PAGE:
Monica Lewinsky Won't Testify Before Next Week
Ex-intern's mother completes another day of testimony
WASHINGTON (AllPolitics, Feb. 11) -- Former White House intern Monica Lewinsky will not appear Thursday before Independent Counsel Ken Starr's grand jury in Washington as previously scheduled, CNN has learned.
Sources close to the investigation say Lewinsky is not expected back in Washington until later in the week, as the probe into sex-and-perjury allegations against President Bill Clinton continues.
Though she will not appear before the grand jury Thursday, Lewinsky
remains under subpoena and is expected to be called soon. Sources say Starr's staff has accepted this latest delay.
Two weeks ago, Lewinsky was scheduled to appear but Starr agreed to a delay at that time, reportedly citing her emotional distress and the continuing negotiations with her lawyers over immunity.
Those attorneys, Bill Ginsburg and Nathaniel Speights, are still expected to file a motion with the court to quash Lewinsky's subpoena, once a new date is scheduled.
On Wednesday, Lewinsky's attorneys filed a motion asking the court overseeing Starr's grand jury investigation to enforce what the lawyers insist is a legally binding immunity agreement with Starr. Starr denies any such deal exists. The motion was filed under seal, meaning it is not being made public.
Meanwhile, Marcia Lewis, Lewinsky's mother, answered more questions Wednesday before the grand jury, and is expected to appear again Thursday.
Lewis did not talk with reporters and appeared distraught and pale as she left for the day. A nurse with a wheelchair was seen going to the third floor of the courthouse where the grand jury has been hearing her testimony.
Lewis' attorney, Billy Martin, denied Lewis was ill or had fainted, but said, "It's an ordeal no one should have to go through."
CNN has confirmed that Lewinsky's mother was granted
what is called limited "use immunity" after threatening to exercise her Fifth Amendment right against self-incrimination.
Lewis, who tried to quash a subpoena for her to testify, initially appeared before the grand jury on Tuesday, as it continues its investigation into allegations that Clinton had a sexual affair with Lewinsky and then urged her to lie about it.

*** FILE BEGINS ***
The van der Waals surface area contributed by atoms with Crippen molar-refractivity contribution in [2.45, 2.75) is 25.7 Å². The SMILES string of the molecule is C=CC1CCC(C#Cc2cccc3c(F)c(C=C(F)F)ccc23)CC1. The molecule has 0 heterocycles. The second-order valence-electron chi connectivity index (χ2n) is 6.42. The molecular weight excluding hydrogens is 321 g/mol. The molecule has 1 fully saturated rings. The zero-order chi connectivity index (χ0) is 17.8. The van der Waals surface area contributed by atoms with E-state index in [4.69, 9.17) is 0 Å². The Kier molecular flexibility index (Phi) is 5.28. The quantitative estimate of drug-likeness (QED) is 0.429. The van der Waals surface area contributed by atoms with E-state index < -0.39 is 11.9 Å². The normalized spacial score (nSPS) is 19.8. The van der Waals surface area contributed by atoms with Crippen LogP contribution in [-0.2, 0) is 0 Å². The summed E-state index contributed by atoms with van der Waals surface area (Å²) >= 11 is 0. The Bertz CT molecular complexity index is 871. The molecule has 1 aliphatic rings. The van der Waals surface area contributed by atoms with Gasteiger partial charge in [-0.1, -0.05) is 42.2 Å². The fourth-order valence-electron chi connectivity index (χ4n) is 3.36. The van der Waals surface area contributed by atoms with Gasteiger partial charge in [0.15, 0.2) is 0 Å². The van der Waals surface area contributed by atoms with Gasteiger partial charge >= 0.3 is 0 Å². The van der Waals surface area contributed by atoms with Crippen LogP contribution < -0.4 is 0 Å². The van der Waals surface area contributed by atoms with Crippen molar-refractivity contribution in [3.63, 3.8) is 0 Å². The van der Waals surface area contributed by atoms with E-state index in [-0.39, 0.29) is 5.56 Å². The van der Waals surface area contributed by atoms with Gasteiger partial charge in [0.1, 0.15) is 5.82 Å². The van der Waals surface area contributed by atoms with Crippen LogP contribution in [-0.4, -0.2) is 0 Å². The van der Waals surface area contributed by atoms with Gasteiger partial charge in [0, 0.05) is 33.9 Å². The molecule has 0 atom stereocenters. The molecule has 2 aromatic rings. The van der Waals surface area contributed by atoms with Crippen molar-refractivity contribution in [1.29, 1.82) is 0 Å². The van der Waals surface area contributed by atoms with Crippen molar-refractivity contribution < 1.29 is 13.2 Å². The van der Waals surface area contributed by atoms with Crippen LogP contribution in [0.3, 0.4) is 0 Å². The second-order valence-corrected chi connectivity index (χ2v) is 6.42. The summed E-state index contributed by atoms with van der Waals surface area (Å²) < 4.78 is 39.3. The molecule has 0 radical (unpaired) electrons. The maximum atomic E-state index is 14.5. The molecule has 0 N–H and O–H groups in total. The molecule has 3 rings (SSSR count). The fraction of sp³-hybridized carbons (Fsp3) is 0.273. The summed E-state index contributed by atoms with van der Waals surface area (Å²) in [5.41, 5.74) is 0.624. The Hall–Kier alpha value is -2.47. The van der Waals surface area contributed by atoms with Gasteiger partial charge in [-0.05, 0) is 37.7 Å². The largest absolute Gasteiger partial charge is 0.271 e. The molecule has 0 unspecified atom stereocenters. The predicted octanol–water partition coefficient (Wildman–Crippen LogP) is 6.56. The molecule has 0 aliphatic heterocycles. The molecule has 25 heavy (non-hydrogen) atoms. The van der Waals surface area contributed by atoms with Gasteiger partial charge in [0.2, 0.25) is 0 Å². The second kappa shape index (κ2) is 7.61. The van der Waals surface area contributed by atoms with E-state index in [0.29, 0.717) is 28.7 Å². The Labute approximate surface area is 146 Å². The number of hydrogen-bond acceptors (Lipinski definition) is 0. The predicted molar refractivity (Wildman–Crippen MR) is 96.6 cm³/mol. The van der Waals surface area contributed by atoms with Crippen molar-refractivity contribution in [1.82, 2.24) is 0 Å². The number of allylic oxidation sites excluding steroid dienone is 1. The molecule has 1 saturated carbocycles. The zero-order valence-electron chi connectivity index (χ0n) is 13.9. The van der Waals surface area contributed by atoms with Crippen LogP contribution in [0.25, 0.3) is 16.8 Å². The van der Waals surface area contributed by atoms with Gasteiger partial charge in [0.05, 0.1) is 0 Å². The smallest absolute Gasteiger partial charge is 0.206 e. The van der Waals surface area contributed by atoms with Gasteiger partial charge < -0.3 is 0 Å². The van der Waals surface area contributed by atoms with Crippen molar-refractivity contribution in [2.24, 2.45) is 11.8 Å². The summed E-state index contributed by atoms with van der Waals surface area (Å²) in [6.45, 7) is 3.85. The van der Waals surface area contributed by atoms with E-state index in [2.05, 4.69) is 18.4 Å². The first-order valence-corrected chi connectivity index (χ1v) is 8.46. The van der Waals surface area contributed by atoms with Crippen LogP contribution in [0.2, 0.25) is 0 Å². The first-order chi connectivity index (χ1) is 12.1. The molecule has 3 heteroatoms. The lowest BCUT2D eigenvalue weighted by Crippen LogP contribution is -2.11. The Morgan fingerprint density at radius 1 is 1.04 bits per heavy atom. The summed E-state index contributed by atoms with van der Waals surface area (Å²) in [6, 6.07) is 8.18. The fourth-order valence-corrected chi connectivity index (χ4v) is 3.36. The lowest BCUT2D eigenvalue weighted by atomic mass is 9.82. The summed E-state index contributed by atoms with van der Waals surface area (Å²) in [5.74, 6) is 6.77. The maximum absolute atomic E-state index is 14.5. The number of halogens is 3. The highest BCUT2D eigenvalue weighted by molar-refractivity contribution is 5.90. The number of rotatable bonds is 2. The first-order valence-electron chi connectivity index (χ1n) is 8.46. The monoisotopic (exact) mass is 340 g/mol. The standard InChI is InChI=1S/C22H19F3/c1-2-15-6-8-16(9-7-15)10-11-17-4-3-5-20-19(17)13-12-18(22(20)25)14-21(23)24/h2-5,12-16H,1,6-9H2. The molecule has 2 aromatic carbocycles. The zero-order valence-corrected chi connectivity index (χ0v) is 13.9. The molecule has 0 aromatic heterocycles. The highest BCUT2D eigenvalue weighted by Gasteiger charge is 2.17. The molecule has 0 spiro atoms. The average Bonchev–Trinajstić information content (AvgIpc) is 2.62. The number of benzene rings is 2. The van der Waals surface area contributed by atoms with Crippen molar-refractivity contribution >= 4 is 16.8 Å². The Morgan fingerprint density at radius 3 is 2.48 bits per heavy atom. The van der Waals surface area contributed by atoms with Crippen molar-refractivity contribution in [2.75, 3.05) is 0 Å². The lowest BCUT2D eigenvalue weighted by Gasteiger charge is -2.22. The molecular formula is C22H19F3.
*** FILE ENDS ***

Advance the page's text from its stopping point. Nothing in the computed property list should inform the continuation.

Prosecutors are said to want to know what Lewinsky told her mother about her relationship with the president.
Starr has subpoenaed Lewinsky to testify before the same grand jury, but her attorney said she would not be traveling to Washington Wednesday for Thursday's scheduled appearance.
After spending seven hours at Lewinsky's home in the Brentwood section of Los Angeles, Bill Ginsburg told reporters Tuesday night that Lewinsky would not return to Washington on Wednesday.
"It will either be Thursday or Friday; it will not be tomorrow, I promise you that," Ginsburg said Tuesday night, adding, "I've had no contact with Mr. Starr today."
First lady Hillary Rodham Clinton said Wednesday she thought the allegations "will slowly dissipate over time under the weight of its own insubstantiality."
She said her husband was bearing up well under the barrage of allegations, but said she was concerned about White House staff members who were "amassing legal bills for no good reason at all" because of the investigation.
In a related development, Lewis C. Fox, a retired uniformed guard of the Secret Service, has said he saw Lewinsky bringing documents to the president.
"She was quite frequently there on the weekends. One time I mentioned to her about why she was here and she says, 'Lot of work in my office I've got to get done,'" Fox said in an interview with CNN affiliate WPXI.
"Actually I don't think she even finished her internship. I think she came there, there was a position open, and a lot of times interns work into a permanent position," said Fox. Asked if he thought she moved into a White House job more quickly than most, he said, "From what I could tell, I thought she got a job pretty quick."
White House Press Secretary Mike McCurry said it would be against standard practice for a lone, uniformed Secret Service officer to let anyone into the Oval Office without approval by another White House staff member or a plainclothes personal Secret Service agent.
In Howard County, Md., State's Attorney Marna McLendon said Wednesday she would turn over the matter of whether onetime Lewinsky friend Linda Tripp might have violated Maryland's wiretap law to the Maryland State Prosecutor's Office. Tripp secretly taped conversations with Lewinsky.
McLendon said that she had initially deferred an investigation into whether or not Tripp had violated the wiretap law because of the ongoing federal investigation. However, she said she had come under intense pressure from both Democrats and Republicans and because of that was passing the case up to the state level.
McLendon said Maryland's wiretap law says that all parties must be aware of the law's restrictions in order to tape a conversation. However, she said there were two state appeals court rulings that said parties must be aware of Maryland's law in order to violate it. McLendon said violating the law is a felony and there is no statute of limitations and can be prosecuted at any time.